In 1982, California voters passed Proposition 8. It banned plea bargaining when the “information” (the document that formally charges a defendant with a crime, issued after a preliminary hearing) or the indictment (the charging document issued by a grand jury) charges a serious felony, certain violent sex crimes, any felony in which the defendant used a gun, or any offense of driving while under the influence. (Ca. Penal Code Section 1192.7.) The law had only three exceptions–bargaining could be done when
there is insufficient evidence to prove the people’s case
testimony of a material witness cannot be obtained, or
a reduction or dismissal would not result in a substantial change in sentence.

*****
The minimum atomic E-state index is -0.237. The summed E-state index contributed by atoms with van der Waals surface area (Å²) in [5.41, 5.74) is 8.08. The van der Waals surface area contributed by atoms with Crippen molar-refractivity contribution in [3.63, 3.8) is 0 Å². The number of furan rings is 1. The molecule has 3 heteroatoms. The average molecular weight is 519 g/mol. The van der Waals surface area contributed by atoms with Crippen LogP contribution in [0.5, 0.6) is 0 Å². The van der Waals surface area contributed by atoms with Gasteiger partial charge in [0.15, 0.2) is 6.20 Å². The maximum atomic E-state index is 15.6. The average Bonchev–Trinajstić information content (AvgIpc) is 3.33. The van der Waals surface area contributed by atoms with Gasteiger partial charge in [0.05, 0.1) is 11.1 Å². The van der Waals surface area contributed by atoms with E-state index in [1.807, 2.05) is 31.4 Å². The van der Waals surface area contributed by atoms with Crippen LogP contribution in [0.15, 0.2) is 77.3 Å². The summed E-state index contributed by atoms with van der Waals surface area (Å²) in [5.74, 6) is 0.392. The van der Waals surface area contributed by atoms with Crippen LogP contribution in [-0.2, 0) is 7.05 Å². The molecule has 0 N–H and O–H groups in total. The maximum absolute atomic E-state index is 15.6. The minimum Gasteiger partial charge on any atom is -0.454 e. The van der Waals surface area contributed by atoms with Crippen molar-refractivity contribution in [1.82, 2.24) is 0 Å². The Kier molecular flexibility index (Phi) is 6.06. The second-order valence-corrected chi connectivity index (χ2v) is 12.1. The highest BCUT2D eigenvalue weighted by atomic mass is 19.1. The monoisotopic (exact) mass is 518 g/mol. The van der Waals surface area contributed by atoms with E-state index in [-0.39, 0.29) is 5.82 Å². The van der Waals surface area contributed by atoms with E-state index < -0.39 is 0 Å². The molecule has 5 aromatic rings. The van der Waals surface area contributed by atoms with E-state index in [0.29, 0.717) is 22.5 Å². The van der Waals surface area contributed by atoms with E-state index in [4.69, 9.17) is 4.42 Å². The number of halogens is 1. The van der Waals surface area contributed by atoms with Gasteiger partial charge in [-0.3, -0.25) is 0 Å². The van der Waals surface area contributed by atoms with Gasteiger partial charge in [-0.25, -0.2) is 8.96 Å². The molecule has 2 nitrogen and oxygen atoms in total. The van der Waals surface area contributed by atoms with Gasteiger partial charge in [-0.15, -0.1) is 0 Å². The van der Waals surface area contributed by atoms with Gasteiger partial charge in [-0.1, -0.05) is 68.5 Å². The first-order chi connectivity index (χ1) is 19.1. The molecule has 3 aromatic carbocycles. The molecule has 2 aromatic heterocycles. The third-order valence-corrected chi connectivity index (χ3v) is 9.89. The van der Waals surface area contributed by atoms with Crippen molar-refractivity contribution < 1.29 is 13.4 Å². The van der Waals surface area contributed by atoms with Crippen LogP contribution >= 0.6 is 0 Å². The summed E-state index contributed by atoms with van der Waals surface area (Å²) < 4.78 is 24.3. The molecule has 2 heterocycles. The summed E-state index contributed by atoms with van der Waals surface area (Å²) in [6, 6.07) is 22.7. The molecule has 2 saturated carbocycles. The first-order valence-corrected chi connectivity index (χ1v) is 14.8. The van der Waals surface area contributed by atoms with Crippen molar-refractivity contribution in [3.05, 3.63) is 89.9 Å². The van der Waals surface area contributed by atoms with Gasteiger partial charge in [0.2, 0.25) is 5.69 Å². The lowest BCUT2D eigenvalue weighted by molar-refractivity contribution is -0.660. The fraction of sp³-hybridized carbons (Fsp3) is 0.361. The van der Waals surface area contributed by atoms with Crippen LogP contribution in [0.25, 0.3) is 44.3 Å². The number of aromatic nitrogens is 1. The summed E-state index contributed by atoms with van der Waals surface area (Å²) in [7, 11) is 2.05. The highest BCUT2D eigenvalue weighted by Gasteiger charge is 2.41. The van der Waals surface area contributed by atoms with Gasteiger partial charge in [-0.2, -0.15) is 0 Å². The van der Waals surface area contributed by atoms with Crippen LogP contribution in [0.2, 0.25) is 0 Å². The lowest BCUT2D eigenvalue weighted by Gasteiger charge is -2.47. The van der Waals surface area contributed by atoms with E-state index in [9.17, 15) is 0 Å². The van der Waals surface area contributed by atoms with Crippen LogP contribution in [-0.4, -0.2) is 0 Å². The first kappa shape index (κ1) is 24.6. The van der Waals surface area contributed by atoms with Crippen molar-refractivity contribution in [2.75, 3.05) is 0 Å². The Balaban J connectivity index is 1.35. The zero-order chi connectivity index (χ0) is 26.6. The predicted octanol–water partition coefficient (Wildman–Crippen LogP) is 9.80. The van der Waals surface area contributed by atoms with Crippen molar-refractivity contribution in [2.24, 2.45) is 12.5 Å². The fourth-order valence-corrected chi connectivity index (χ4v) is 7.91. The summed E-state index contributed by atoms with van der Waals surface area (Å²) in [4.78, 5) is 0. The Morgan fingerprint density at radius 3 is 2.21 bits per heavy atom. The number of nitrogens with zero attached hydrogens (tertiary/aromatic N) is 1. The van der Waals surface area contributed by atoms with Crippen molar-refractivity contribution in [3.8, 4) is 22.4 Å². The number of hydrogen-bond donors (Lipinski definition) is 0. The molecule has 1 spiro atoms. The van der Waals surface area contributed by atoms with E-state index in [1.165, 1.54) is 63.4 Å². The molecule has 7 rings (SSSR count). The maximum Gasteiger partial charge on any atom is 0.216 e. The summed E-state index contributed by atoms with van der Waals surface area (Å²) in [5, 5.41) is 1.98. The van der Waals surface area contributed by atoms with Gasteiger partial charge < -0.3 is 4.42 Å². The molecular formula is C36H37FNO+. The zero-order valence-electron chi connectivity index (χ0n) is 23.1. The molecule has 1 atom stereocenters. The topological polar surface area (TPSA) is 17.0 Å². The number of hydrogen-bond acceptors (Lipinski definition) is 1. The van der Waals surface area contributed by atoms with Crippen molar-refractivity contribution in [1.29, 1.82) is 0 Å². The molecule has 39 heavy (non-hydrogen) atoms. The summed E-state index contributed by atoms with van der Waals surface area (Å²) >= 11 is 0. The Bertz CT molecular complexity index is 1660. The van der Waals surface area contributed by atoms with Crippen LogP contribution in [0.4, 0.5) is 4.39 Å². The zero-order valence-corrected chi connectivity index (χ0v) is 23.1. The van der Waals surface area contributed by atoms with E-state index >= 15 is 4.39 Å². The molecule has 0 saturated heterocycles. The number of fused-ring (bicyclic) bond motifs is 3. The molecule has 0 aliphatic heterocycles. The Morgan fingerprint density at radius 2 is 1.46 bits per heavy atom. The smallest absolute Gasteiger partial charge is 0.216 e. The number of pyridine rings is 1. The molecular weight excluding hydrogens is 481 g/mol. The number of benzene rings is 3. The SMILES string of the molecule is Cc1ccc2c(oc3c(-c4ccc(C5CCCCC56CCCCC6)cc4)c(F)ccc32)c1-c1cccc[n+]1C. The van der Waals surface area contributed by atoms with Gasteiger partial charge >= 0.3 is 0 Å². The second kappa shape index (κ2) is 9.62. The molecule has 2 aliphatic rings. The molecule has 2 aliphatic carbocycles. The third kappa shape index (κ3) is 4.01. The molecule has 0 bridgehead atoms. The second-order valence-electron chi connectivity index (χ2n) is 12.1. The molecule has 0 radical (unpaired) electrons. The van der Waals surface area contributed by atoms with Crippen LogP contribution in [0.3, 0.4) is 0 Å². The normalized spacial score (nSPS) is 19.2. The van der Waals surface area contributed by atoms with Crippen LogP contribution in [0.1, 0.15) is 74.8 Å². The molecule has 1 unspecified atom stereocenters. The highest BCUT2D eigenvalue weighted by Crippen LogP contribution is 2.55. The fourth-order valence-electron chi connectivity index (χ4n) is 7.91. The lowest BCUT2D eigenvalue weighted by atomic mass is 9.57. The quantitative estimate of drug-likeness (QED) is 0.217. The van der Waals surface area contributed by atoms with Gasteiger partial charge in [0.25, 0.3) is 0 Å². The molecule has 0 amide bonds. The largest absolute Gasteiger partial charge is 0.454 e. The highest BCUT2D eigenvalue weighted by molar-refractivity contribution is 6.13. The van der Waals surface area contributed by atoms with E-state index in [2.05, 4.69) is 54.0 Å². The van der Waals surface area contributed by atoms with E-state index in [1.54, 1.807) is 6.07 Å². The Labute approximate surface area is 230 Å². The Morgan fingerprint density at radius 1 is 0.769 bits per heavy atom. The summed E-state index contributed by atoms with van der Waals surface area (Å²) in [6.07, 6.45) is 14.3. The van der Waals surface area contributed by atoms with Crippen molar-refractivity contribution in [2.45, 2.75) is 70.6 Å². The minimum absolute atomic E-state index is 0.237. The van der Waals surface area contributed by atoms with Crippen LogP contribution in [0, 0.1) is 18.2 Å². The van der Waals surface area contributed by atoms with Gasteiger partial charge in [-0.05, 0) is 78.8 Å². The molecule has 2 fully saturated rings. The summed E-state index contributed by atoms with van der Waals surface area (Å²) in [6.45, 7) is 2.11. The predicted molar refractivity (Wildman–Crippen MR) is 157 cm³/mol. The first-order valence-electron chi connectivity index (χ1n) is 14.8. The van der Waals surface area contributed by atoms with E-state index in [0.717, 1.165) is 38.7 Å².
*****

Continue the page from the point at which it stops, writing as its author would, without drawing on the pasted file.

But cases continued to be negotiated and pled, even when the exceptions didn’t apply–how so? The law applies only to charges in the information or indictment, which meant that it did not prohibit bargaining prior to that, such as after arraignment, or before the preliminary hearing, or during a grand jury investigation. Prosecutors and defense attorneys do their negotiating during these times. Often, the bargain suffers as a result of both sides not having enough information to make informed offers and acceptances. And sometimes, evidence that comes to light after the case is bound over for trial might motivate either side to seek a negotiated plea–but it’s too late. Critics of the plea bargain ban, seeing it as the public’s emotional response to crime, have pressed for its repeal.
Charge Bargaining and Sentence Bargaining